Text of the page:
But he turned
Either to Peter, changing his countenance, and looking sternly upon him, or rather to the disciples; for Mark says, "when he had turned about and looked on his disciples, he rebuked Peter": Peter had took him aside, and was arguing the case privately with him; but what he said was so offensive to him, that he chose to reprove him publicly before the disciples; and therefore turned himself from him to them, in a way of resentment,
and said unto Peter;
in their hearing, and before them all,
get thee behind me, Satan.
The Persic version renders it, O infidel! as he was at present, with respect to the sufferings, death, and resurrection of Christ: some take the word Satan, to be a general name for an adversary, or enemy, as it is used in ( 2 Samuel 19:22 ) ( 1 Kings 11:14 ) and think that Christ calls Peter by this name, because he was against him, and opposed him in this point; which sense abates the harshness of this expression. But it seems rather to mean the devil, who took the advantage of Peter's weakness and ignorance; and put him upon dissuading Christ from suffering, for the salvation of his people: though it should be known, that the word Satan, is used by the, Jews F23, to signify the vitiosity and corruption of nature; of which they say, (awh Njv) , this is Satan; so the messenger, or angel Satan, ( 2 Corinthians 12:7 ) may be thought to be the same; (See Gill on 2 Corinthians 12:7) And then our Lord's sense is, be gone from me, I cannot bear the sight of thee; thou art under the influence of the corruption of thy heart, and nature; thou talkest like a carnal, and not like a spiritual man; and therefore Christ denominates him from his carnality, Satan, one of the names of the vitiosity of nature, whom a little before he had pronounced blessed; being then under the influence of another spirit, as appeared from the noble confession of his faith in Christ: this change shows the weakness of human nature, the strength of corruption, the inconstancy and fickleness of frames, and the imperfection of grace in the best of saints.
Thou art an offence unto me;
or a stumbling block to me, a cause of stumbling and failing; not that he really was, but he endeavoured to be, and was as much as in him lay; and had he given heed unto him, would have been so. It may be observed, that nothing was more offensive to Christ, than to endeavour to divert him from the work his farther called him to; he had agreed to do; what he came into this world for, and his heart was so much set upon; namely, to suffer and die in the room of his people, in order to obtain salvation for them: never were such words uttered by him, and such resentment shown to any, but to the devil himself, when he tempted him to worship him.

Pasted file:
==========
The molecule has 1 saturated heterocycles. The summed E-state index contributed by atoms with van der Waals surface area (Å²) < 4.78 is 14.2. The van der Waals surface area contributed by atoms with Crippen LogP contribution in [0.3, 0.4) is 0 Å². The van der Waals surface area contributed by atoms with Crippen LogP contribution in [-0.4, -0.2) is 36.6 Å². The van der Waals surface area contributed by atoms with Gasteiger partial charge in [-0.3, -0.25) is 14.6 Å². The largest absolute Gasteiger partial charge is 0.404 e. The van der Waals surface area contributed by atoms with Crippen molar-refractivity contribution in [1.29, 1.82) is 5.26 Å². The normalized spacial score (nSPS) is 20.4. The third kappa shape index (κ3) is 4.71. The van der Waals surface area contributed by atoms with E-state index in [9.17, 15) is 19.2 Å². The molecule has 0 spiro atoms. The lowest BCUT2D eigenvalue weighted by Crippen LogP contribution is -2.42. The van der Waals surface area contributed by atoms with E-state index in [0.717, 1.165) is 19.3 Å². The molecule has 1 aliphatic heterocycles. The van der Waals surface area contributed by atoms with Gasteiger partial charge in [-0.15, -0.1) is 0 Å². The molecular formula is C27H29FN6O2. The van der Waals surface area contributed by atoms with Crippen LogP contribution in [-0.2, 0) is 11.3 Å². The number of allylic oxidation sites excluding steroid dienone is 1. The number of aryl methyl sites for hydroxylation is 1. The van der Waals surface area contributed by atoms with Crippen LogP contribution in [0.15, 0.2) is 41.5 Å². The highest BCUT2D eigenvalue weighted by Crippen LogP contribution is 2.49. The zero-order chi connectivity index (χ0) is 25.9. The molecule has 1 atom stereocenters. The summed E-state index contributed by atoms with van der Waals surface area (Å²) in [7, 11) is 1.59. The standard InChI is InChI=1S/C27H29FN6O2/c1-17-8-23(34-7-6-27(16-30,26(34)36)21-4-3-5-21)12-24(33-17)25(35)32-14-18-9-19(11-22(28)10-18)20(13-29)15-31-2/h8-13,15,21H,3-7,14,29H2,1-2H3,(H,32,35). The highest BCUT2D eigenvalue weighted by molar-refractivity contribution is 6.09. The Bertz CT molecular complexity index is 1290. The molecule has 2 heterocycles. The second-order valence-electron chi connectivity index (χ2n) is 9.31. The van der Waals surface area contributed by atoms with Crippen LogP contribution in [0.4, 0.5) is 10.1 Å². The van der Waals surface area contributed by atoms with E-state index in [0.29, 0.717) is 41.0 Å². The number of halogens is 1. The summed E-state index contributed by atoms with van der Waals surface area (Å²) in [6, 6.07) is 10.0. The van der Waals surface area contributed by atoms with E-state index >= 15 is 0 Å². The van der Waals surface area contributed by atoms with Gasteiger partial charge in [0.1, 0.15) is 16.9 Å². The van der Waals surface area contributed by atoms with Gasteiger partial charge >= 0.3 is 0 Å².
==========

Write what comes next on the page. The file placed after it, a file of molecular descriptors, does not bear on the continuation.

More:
For thou savourest not the things that be of God;
meaning his sufferings and death, which were the appointment of God, the counsel of his will, the provision of his covenant; what he foretold in the prophecies of the Old Testament, and what he had an hand in, and in which the glory of his grace, power, and justice, was concerned, and were the end of the mission of his Son into this world; which things were out of sight and mind, and were not regarded by the apostle at this time;
but those that be of men:
he thought of nothing but worldly grandeur in the kingdom of the Messiah, as a temporal prince and Saviour; and of the continuance of Christ's natural life, for his own carnal and worldly advantage; which showed him to be, at this time, greatly under the influence of corrupt nature. So, though the blood, righteousness, sacrifice, and death of Christ, are savoury things, things to be savoured, minded, and regarded by believers, and accounted precious; and they do mind them, so the word signifies, ( Romans 8:5 ) when being blessed with a spiritual and experimental knowledge, and application of them to themselves, they exercise faith, hope, and love upon Christ, with respect unto them; when they remember them aright in the ordinance of the supper, the love from whence they spring, and the benefits that come hereby; and when they discern the Lord's body in it, a crucified Jesus, and the blessings of grace which come by him, and ascribe their whole salvation to his sufferings and death, and taste the sweetness there is in these things, eating his flesh and drinking his blood by faith; yet being left to themselves, they do not savour, mind, and regard these things, but carnal things, and human schemes; as when they are dilatory to profess a crucified Christ, and submit to those ordinances of his, which set forth his sufferings and death; or are negligent in their attendance on them, their place being often empty at supper time; or if they do attend, their hearts go after other things.